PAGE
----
The Mikado

The son of the Mikado, while traveling about Japan disguised as a wandering minstrel, Nanki-Poo, to escape marriage with the unattractive Katisha, falls in love with the beautiful Yum-Yum who is engaged to Ko-Ko, her guardian. Ko-Ko, however, has been condemned to death for flirting and when Act I opens Nanki-Poo is hastening to the court of Ko-Ko to see if Yum Yum is now free to marry him.

From Pooh-Bah and Pish-Tush, Nanki-Poo learns that Ko-Ko has in effect been reprieved by having been made Lord High Executioner and is going to marry Yum-Yum that afternoon. Suddenly, a letter comes from the Mikado noting that there has been a shortage of executions in Titipu and ordering Ko-Ko to execute somebody within the next month or lose his position as Lord High Executioner. Nanki-Poo plans suicide because he cannot have Yum-Yum, and Ko-Ko sees a chance to obey the Mikado’s order by turning the suicide into an execution, to which Nanki-Poo assents on condition that he be married to Yum-Yum for one month. Katisha suddenlty appears, penetrates Nanki-Poo’s disguise, makes an attempt to stop the wedding, but is shouted down by the populace.

With the opening of Act II a few moments of bliss are interrupted by Ko-Ko who has just learned that the law requires Nanki-Poo’s widow to be buried alive when he is executed. To save Yum-Yum from this fate, Nanki-Poo decides to kill himself at once. Ko-Ko, in desperation, hits on the ingenious scheme of faking an affidavit of execution by bribing Pooh-Bah. The Mikado arrives and with him, Katisha. Ko-Ko gives His Majesty the fake certificate of execution, but Katisha reveals to the Mikado Nanki-Poo’s real identity. The Mikado orders that Ko-Ko and all involved be boiled in oil. Ko-Ko flees to Nanki-Poo for help. Since Nanki-Poo has married Yum-Yum, Katisha insists on their execution. Ko-Ko solves the problem by offering his hand to Katisha; and, after he sings her the touching balad of “Willow-tit-Willow,” she accepts him. The end of the opera comes with Nanki-Poo’s revealing himself as the son of the Mikado.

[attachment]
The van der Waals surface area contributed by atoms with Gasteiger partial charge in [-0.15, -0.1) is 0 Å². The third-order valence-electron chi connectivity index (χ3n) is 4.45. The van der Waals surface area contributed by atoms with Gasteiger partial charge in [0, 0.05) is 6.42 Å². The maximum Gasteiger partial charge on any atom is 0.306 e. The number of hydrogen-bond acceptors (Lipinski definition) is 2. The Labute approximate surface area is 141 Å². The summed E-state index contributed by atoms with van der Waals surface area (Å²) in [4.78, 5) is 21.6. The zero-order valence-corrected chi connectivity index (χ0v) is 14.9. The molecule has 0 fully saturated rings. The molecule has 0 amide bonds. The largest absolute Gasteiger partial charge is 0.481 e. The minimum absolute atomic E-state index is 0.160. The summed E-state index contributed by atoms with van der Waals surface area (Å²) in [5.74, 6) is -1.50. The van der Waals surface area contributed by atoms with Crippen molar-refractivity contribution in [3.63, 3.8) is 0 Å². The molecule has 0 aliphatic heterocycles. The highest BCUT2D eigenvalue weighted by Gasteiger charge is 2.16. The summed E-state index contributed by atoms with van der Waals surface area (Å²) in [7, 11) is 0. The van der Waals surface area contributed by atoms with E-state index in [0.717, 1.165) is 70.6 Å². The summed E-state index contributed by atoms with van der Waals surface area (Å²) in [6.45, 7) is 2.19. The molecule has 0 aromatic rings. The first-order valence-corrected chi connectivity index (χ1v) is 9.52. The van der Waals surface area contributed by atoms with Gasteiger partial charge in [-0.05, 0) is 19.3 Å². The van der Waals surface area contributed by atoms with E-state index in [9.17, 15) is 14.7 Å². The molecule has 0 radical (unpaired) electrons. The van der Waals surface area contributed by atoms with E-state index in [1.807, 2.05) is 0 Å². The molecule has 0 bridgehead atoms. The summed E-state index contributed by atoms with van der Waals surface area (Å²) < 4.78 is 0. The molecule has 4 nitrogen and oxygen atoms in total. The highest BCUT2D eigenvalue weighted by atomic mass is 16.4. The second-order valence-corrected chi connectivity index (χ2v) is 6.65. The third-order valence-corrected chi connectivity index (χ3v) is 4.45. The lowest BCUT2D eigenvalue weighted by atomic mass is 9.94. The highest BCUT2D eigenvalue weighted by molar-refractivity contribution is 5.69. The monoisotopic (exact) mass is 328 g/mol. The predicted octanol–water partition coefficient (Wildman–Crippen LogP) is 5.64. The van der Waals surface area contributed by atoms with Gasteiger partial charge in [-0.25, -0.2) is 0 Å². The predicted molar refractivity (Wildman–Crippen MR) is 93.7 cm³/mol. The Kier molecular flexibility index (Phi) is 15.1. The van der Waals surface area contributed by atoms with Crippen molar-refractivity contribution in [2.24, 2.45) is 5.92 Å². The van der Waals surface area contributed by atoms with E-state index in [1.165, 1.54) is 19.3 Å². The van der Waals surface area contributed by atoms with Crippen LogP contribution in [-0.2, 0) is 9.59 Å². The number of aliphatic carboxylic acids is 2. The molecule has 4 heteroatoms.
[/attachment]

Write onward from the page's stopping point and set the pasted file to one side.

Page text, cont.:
• The Mikado of Japan: Robert Tenant
  • Nanki-Poo: Edward Currie
  • Ko-Ko: Robert Coller
  • Pooh-Bah: David Kroman
  • Pish-Tush: Harold Eidelbus
  • Yum-Yum: Jean Coffey
  • Pitti-Sing: Helen White
  • Peep-Bo: Emily Rodemann
  • Katisha: Cynthia Brooks


Production Team

  • Producer and Conductor: Edward J. Hatfield, Jr.
  • Associate Producers: Carla Balhouse and Robert B. Stone
  • Musical Director: Melva King
  • Choreographer: Fred Herbert
  • Dramatics Director: Earle Pudney
  • Technical Director: Betty Ann Eaton
  • Stage Manager: Robert Simmons
  • Properties Chairman: Betty Ann Eaton
  • Costume Chairman: Lois Haddon
  • Make-up Chairman: Virginia Coller
  • Lighting: Don Nicklas
  • Sound: Donald Norgaard and George Floyd

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November 28-30, 1950